Read: Mark 3
“I tell you the truth, all sin and blasphemy can be forgiven, but anyone who blasphemes the Holy Spirit will never be forgiven. This is a sin with eternal consequences.” (Mark 3:28-29)
Jesus revealed unlimited forgiveness through his death on the cross. By his atoning sacrifice, God’s great grace covers all our sin—with the exception of one: Blasphemy against the Holy Spirit. That sin has been called unforgivable.
These three words—the unforgivable sin—have caused untold anguish to many who have misunderstood their meaning and thought they had committed this grievous sin of all sins. Maybe they had become angry in a time of bitter disappointment or loss and let their rage fly, cursing God. Perhaps they fell into a sin they had vowed to God never to commit again. Maybe they had toyed with something Satanic, or mocked the work of the Spirit in a church service only then to be hit with the terrifying thought that they had insulted and blasphemed the Holy Spirit. Whatever the case, based on this passage, there are those who wonder if they are hopelessly and eternally damned.
One of the chief problems with this passage, however, is that the wrong people are usually the ones obsessing over it. It is usually those who have a high degree of moral sensitivity and care deeply about their relationship with God, or those who suffer the religious symptoms of an emotional imbalance who live under such guilt and fear. In both cases, a misunderstanding of the passage has created unnecessary pain.
The context of this confrontational encounter gives us a better understanding. Jesus had been performing many outstanding miracles (Mark 3:10-11, see also Matthew 12:22-30 and Luke 11:14-28), plainly evident for all to see. Most of the people were astounded by Jesus’ power over disease, demons and death, but out of sheer jealous and condescending elitism, the religious leaders scorned Jesus’ ministry as the work of the devil. So Jesus’ declaration of this unforgivable sin here is clearly a response to the sin of these few. It is not the sin of blurting out some momentary profanity or sacrilege against the Spirit of God. It’s the much more sinister offense of looking into the very face of Truth and calling it a lie. The teachers of the law were seeing the undeniable healing imprint of God’s Spirit and still deliberately calling it a work of Satan.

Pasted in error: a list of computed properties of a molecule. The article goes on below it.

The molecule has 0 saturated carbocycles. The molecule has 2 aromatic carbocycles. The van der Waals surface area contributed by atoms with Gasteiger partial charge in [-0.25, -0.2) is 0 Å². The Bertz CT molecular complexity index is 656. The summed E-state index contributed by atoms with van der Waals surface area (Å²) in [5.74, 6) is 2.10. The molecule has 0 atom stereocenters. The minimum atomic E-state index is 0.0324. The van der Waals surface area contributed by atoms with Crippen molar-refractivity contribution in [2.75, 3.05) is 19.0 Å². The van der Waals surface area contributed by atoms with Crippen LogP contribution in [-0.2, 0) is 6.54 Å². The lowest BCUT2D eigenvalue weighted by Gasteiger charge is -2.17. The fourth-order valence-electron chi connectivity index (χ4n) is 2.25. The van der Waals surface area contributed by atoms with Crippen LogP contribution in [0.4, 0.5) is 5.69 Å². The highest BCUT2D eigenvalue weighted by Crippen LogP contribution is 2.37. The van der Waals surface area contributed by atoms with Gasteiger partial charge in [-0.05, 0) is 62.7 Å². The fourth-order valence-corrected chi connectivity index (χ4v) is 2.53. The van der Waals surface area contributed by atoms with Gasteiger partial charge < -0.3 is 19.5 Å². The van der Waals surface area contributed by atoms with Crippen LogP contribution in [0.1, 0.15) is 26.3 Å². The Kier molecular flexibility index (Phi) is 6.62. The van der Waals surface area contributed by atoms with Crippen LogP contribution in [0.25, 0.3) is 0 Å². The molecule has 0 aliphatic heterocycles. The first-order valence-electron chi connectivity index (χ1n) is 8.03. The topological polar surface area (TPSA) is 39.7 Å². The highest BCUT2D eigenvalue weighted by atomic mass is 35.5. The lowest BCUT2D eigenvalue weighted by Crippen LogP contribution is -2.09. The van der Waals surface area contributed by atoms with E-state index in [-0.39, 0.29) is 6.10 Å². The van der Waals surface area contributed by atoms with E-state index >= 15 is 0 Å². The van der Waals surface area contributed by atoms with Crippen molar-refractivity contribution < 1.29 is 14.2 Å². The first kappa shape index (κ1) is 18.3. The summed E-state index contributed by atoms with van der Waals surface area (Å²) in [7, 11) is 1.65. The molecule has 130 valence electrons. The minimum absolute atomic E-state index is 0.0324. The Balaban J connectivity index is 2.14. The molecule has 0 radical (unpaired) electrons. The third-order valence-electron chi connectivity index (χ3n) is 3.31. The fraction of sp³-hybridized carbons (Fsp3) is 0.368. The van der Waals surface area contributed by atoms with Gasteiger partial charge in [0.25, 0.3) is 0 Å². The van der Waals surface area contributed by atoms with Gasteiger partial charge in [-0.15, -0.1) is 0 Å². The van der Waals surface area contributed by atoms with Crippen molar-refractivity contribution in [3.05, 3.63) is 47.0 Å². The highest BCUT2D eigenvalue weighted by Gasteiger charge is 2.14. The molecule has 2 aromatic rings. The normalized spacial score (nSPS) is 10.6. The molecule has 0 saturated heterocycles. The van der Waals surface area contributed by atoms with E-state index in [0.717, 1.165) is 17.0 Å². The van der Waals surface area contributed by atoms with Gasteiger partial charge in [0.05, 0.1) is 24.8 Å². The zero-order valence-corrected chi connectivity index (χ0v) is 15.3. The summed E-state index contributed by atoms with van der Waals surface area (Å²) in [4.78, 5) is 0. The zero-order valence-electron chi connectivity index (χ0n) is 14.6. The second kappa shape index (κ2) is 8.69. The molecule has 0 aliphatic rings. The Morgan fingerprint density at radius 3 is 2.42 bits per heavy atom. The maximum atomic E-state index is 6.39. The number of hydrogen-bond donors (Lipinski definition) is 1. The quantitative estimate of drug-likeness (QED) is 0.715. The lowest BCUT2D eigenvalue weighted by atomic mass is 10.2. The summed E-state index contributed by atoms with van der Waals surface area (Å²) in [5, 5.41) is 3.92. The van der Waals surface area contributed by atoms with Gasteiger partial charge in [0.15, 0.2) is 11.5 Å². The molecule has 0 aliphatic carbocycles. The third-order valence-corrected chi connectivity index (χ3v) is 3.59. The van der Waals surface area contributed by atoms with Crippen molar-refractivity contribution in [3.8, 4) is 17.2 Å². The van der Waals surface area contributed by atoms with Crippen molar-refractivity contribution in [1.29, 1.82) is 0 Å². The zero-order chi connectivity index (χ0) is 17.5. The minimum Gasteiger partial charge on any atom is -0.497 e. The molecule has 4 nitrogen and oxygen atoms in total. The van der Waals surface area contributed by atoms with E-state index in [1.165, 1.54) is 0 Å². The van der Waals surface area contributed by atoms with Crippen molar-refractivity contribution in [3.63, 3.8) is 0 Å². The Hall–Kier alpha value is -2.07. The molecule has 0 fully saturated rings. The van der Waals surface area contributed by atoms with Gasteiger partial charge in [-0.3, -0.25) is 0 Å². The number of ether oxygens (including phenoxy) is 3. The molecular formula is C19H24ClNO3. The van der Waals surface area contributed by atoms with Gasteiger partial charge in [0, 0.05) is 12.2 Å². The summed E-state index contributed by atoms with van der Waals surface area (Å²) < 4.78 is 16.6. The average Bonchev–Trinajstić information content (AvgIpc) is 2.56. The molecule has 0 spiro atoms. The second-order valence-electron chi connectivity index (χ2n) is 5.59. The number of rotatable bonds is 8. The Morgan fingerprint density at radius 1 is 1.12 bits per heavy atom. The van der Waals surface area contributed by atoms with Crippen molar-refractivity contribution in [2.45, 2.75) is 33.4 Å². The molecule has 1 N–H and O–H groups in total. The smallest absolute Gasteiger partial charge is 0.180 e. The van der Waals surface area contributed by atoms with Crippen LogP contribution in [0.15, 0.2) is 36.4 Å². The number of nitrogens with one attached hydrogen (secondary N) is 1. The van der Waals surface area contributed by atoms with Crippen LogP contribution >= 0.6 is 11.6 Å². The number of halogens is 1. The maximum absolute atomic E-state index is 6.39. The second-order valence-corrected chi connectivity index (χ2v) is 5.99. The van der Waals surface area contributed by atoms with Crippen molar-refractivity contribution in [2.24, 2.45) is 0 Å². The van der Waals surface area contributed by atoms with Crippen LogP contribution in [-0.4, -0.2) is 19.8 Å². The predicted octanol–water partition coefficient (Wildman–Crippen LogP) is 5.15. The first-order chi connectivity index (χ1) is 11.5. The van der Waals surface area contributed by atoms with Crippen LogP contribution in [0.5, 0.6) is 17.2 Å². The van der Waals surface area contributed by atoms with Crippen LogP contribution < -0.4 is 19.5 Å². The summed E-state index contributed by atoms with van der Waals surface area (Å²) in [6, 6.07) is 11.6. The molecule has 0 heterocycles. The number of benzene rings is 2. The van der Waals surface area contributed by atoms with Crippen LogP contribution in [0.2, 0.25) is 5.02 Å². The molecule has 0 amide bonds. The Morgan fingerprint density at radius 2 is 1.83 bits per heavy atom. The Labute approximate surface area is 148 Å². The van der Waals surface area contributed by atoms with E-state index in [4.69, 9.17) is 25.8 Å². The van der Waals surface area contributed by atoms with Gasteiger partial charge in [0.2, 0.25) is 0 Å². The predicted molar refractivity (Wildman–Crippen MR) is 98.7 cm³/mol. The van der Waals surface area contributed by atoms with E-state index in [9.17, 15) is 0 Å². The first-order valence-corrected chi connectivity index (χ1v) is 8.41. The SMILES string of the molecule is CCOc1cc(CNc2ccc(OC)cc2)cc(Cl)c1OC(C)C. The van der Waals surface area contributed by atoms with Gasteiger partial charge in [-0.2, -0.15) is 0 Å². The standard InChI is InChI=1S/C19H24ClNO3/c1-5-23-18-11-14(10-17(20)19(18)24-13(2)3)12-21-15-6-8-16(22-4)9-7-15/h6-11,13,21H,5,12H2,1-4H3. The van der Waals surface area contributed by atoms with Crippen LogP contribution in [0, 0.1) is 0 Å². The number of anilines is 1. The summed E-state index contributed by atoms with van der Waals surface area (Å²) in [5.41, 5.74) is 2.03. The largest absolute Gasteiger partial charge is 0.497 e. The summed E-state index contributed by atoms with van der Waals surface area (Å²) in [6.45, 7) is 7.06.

We need to understand that these leaders were not simply ignorant or perhaps confused in this matter; they knew exactly what they were doing. It is worth noting that verse 30 doesn’t translate very well from the Greek text in most English versions. An imperfect tense is used which suggests that theirs was a chronic attitude. In other words, they were continually declaring that Jesus had an evil spirit. This was not simply a spur-of-the-moment declaration, but an ongoing fixation.
Why couldn’t they be forgiven? Not because God’s grace was withheld from them, but because with each denial, they became increasingly incapable of responding to the Spirit of Grace.
Now here is the real danger in this—and the message for us who read this sobering text: When we deliberately choose a lie when confronted with God’s Truth, it is not that God then withholds his Truth—or his love and redemption for that matter—but that with each such deliberate choice, we become less able to respond to these graces.
So this brings us to the correct definition of the unforgivable sin: It is the steadfast refusal to be forgiven! The only sin that cannot be forgiven is un-repentance. However, when we bring to God a soft and sorrowful heart, we find as King David did, that “a broken and contrite heart, O God, you will not despise.” (Psalm 51:17)
“God has promised forgiveness to your repentance, but He has not promised tomorrow to your procrastination.” ~Augustine
What If God Took Over
Keep in mind this prayer of the forgivable sinner: “Father, create in me a tender heart. Keep me sensitive to the convicting work of your Spirit and cause me to be quick to repent.”